to consecrate and to sanctify them; that they might be filled and fitted, and set apart and devoted to the office of the priesthood, and minister in it:
but a stranger shall not eat thereof, because they are holy; meaning not one of another nation, but of another family, though an Israelite; the Targum of Jonathan renders it, a profane and common person, a layman, one that was not a priest; who, though he was of the seed of Israel, yet not being of the seed of Aaron, as Aben Ezra interprets it, he might not eat of the above things, because they were devoted to holy uses; and therefore none but such who were sanctified or set apart to sacred service might partake of them.
then thou shalt burn the remainder with fire; that it might not be used in a contemptuous manner, or abused to superstitious uses; the same orders with those respecting what was left of the passover: Exodus 12:10,
it shall not be eaten, because it is holy; which is the reason before given why it should not be eaten by a stranger, and being kept till the next morning it was ordered to be burnt, that it might not then be eaten at all; it was not to be given to a stranger, nor to be cast to dogs, because it had been devoted to sacred uses; and it seems as if it was not to be eaten by the priests themselves the next day, who were to live upon the daily provision made for them.
according to all things which I have commanded thee; no one thing was to be omitted, and we find they were carefully and punctually observed, Leviticus 8:1.
seven days shalt thou consecrate them: so long the rites and ceremonies of the consecration were to be performing, that they might be thoroughly used to the putting on of their garments, and the offering of sacrifices as they saw performed by Moses; and in all respects be fitted for the discharge of their office: the Jewish writers generally say that seven days were appointed, that a sabbath might pass over them.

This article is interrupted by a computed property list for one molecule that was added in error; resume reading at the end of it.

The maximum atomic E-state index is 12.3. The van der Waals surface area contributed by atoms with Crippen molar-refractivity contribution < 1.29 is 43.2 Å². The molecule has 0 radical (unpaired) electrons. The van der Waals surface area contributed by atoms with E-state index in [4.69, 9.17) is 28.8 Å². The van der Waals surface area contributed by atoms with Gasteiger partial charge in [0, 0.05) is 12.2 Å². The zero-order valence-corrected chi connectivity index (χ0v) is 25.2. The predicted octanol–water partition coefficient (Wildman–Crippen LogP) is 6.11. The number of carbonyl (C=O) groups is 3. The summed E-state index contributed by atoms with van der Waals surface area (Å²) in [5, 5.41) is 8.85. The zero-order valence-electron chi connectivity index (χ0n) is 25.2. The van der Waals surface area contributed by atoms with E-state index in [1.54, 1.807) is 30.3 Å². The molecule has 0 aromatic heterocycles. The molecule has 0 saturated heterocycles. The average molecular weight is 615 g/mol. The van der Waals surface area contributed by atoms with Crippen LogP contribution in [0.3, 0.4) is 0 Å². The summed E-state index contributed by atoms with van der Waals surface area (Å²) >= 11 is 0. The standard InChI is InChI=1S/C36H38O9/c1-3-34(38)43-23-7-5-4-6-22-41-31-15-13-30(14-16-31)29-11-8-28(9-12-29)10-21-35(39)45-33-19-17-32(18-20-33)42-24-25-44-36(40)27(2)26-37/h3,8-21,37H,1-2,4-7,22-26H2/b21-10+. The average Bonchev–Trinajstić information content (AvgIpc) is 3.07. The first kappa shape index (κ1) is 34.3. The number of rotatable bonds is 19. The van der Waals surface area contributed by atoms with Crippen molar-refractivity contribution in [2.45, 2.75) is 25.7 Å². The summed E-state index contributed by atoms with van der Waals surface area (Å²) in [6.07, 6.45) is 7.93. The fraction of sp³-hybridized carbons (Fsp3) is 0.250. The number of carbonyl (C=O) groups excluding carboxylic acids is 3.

and thou shalt cleanse the altar when thou hast made atonement for it; which though not capable of sin, or of any moral guilt, yet, inasmuch as it was to be of sacred use, and to have sin offerings laid upon it, expiation and cleansing, in a ceremonial way, were to be made for it, to purge it from the uncleanness of the children of Israel, Leviticus 16:18. This altar was typical of Christ, who is that altar believers in him have a right to partake of; and though he had no sin of his own, no guilt of that kind to expiate, nor pollution to be cleansed from, yet as he had the guilt of his people transferred to him, and was clothed with their filthy garments, and had their uncleannesses on him; by the sacrifice of himself he purged away sin from himself and them, and was justified and cleared of all, and they in him:
and thou shalt anoint it, to sanctify it; anoint it, as it afterwards was, with the holy anointing oil, whereby it was sanctified, or set apart for holy uses; in which it was a figure of Christ anointed with the oil of gladness, the Holy Spirit, above his fellows; and was sanctified and set apart for his priestly office, in which he was both altar, sacrifice, and priest.
and it shall be an altar most holy; as Christ is, and is called the Most Holy, and said to be anointed, Daniel 9:24. He is holy in his person, nature, and offices, more holy than angels or men; as holy as the Lord God, the God of Israel, his Father, who is glorious in holiness, and none like to him for it:
whatsoever toucheth the altar shall be holy; that is, whatsoever gift or sacrifice, according to law, was offered on it, whatever appertained unto it, or were suitable for it; for as for other things, they were not made holy by a touch of it, Haggai 2:11. The Targum of Jonathan refers it to persons, paraphrasing the words, that such should be holy who were"of the sons of Aaron, but of the rest of the people it was not lawful for them to draw nigh, lest they should be burnt with flaming fire that comes out of the holy things;''but our Lord applies it to gifts and offerings of the altar, for to this case he seems to have respect, Matthew 23:19 for he is the altar that sanctifies not only the persons, but the services of his people, and their sacrifices of prayer and praise come up with acceptance to God from off this altar; though even the best duties and services of theirs need atonement and purification by the sacrifice and blood of Christ.